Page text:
arguing in relationship - a path to maturity

Many of us may be under the impression that the relationship with our partner (in this blog I am referring to an intimate relationship) is going well when we are not arguing and everything seems to be going swimmingly well.  However, arguing is not unhealthy, but there are healthy and unhealthy ways of arguing.  In fact, it may be well argued that never having arguments, disagreements or heated discussions, may mean that one or both partners are keeping things bottled up and festering – and we all know what happens with a ticking time bomb!  So let’s remind ourselves of a few key points on how to argue decently and respectfully with the one that we love.

Ideally, it is always best if we can communicate our hurt, anger, disagreement, etc., prior to the situation escalating into a full blown fight.  If we are able to catch the situation at this point we can begin by asking our partner when it would be a good time to talk, so that we may set up an optimal time and space with few distractions.

However, if we are already very heated and feeling the urge to simply lash out, then most likely, we will not be able to communicate effectively or even keep our partner in the room with us:  Time for a timeout.  When we get very upset our stress hormones are released and our ability to think logically and rashly go down the drain.  We are then more likely to shoot our mouth off and then the argument becomes about the hurtful things that have been said instead of keeping the focus on the initial point that needed our attention.  Timeout will be different for everyone and every situation.  Maybe a few deep breaths is enough, ten minutes in a separate room or even waiting until the next day – just remember to come back to it, otherwise, most likely it will return again and again.  Avoiding conflict does not aid in resolution but simply prolongs and possibly worsens the situation that needs our attention.

We’ve all heard this before, but it works; use “I” statements to express to our partner what is going on for us.  “I feel hurt and uncared for when...”, “I have a problem with...”.  When we use “You” statements, it can often feel like an attack to our partner, putting them on the defensive or in total shut down mode.  In other words, the “fight or flight” response is triggered.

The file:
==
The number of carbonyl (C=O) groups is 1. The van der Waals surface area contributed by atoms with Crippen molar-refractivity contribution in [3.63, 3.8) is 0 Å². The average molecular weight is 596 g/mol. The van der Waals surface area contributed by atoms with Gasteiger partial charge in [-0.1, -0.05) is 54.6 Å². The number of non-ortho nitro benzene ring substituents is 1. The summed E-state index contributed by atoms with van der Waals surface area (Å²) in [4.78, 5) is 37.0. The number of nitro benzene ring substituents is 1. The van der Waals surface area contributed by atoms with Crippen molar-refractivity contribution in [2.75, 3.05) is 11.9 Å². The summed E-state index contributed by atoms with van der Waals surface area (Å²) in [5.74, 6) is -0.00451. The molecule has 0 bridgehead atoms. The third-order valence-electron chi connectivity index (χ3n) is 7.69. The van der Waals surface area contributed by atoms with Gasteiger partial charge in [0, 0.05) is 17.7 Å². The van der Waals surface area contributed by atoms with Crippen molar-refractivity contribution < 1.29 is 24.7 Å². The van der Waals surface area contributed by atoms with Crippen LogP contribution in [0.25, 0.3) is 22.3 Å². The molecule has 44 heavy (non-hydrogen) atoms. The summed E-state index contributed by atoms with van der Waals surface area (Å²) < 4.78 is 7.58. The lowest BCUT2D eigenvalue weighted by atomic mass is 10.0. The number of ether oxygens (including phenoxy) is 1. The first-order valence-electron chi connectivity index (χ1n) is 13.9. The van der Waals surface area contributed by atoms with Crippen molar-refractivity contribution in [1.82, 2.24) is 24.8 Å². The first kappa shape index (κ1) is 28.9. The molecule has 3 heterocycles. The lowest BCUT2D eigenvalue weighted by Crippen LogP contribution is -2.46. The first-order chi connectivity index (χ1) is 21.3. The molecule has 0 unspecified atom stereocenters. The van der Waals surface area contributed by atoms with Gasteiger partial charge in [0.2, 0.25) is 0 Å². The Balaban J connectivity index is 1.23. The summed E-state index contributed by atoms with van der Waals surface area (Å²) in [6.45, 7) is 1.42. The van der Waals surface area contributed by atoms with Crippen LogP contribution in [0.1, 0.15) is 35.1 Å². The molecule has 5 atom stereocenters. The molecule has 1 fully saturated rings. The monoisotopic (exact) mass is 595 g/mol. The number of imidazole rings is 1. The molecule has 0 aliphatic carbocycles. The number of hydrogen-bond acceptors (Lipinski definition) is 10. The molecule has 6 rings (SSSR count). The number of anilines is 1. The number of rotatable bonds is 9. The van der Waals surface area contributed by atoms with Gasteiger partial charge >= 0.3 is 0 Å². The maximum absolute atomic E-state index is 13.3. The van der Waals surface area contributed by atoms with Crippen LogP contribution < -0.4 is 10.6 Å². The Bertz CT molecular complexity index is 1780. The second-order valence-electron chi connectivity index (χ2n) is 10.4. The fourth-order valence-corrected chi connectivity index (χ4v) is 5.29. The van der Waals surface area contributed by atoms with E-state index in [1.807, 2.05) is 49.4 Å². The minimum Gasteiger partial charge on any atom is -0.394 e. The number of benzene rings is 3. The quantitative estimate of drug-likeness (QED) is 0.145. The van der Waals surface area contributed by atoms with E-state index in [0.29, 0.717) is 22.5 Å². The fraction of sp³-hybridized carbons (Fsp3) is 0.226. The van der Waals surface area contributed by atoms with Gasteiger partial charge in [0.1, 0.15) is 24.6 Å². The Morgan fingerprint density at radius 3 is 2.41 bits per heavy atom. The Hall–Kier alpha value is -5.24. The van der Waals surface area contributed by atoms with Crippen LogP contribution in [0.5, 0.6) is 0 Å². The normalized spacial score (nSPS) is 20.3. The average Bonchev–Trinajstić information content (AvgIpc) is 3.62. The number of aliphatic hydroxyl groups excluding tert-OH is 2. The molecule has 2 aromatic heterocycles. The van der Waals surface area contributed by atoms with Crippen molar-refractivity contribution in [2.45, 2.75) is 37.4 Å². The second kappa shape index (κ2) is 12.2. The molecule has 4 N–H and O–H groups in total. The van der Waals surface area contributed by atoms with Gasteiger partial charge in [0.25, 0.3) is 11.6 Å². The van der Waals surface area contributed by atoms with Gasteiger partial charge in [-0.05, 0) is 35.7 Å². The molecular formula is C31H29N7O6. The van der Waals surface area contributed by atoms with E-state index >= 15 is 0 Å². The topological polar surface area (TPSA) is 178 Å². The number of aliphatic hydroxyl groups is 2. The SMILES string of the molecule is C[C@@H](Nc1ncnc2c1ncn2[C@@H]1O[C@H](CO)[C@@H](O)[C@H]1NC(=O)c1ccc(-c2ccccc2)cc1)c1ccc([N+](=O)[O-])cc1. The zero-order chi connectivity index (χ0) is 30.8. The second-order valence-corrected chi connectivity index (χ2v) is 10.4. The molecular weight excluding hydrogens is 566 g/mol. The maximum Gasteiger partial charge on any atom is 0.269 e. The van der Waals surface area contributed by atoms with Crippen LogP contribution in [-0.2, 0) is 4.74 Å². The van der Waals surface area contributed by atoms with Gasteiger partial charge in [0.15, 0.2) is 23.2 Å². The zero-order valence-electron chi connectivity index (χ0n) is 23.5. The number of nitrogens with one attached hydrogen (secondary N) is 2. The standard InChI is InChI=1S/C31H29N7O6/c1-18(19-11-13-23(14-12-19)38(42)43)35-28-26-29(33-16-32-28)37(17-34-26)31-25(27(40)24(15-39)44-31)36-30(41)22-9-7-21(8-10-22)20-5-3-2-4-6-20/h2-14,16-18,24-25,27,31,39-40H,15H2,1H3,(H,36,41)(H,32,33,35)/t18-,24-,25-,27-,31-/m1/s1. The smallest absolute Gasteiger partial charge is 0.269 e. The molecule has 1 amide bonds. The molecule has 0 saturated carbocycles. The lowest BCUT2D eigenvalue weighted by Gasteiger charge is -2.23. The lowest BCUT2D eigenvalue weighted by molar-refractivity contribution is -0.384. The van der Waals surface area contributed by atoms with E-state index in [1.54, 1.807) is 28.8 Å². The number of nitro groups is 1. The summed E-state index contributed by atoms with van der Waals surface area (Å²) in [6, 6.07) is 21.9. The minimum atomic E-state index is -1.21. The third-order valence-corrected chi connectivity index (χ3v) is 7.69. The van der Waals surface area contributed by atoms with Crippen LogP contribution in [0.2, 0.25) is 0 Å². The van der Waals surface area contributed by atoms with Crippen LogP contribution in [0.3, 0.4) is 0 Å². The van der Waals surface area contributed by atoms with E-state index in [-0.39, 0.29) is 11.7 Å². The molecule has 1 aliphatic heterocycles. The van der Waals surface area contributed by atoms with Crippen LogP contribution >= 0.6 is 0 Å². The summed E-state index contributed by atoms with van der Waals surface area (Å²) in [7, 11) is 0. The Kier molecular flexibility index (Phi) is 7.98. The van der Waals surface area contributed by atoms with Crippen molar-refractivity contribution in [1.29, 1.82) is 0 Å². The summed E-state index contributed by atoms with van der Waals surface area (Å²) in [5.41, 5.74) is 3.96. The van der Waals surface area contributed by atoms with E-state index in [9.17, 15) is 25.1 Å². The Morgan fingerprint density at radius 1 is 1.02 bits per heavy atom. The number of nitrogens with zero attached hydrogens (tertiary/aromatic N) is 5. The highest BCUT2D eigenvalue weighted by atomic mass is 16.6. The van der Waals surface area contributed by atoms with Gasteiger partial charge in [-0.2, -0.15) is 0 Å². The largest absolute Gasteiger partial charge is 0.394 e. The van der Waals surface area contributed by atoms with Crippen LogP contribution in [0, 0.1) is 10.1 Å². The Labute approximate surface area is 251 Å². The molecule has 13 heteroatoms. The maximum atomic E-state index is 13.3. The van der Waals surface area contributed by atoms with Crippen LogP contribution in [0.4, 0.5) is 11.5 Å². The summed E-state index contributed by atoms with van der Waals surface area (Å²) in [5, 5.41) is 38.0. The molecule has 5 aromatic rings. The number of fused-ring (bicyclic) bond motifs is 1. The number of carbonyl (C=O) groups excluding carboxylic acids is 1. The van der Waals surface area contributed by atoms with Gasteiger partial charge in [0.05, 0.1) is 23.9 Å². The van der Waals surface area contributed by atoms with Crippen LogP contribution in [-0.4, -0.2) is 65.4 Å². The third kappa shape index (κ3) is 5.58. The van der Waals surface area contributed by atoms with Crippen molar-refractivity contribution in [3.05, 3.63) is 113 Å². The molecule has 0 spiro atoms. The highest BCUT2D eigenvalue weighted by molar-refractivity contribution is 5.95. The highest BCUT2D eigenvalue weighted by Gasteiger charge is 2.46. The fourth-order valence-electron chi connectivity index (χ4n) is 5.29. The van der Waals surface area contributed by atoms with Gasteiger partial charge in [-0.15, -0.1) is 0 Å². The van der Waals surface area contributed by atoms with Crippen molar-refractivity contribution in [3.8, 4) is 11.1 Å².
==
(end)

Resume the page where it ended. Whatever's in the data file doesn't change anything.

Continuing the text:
Speak, but remember to LISTEN.  This can be very difficult when we are all fired up.  We may want to take a moment to remember that this person, just like me, has a different perspective but it does not make it less valid.  Validating our partner’s feelings, perspective and opinions is often all that is needed to de-escalate an argument – having a differing view is not always an issue or at least it can often be the piece that is workable or a place of compromise.  We may even use a timer and allow each person to speak (ideally, using “I” statements) uninterrupted before the other person responds.  I have also found it helpful to sit side by side, as opposed to across from each other as a physical reminder that, “we are on the same side here – we both want a resolution that works for us both”. 

Arguing can be a sign that we trust our partner, that we can be genuine and take a risk to be vulnerable and to expose a part of our self that we may find uncomfortable.  Many of us feel a great deal of fear or discomfort around conflict and prefer to avoid it all together if possible.  Learning to argue well, is a wonderful opportunity for our relationship to mature and grow up together – a skill and maturity that can be taken beyond the relationship and into the world.

I read a wonderful book (that can be read either on your own, or together as a couple) titled, “How to be an Adult in Relationships – The Five Keys to Mindful Living”, by David Richo - .  Maybe you’ll like it too.  Also, if you have other suggestions for talks or books related to this subject matter, please post it in the comment box to share with others.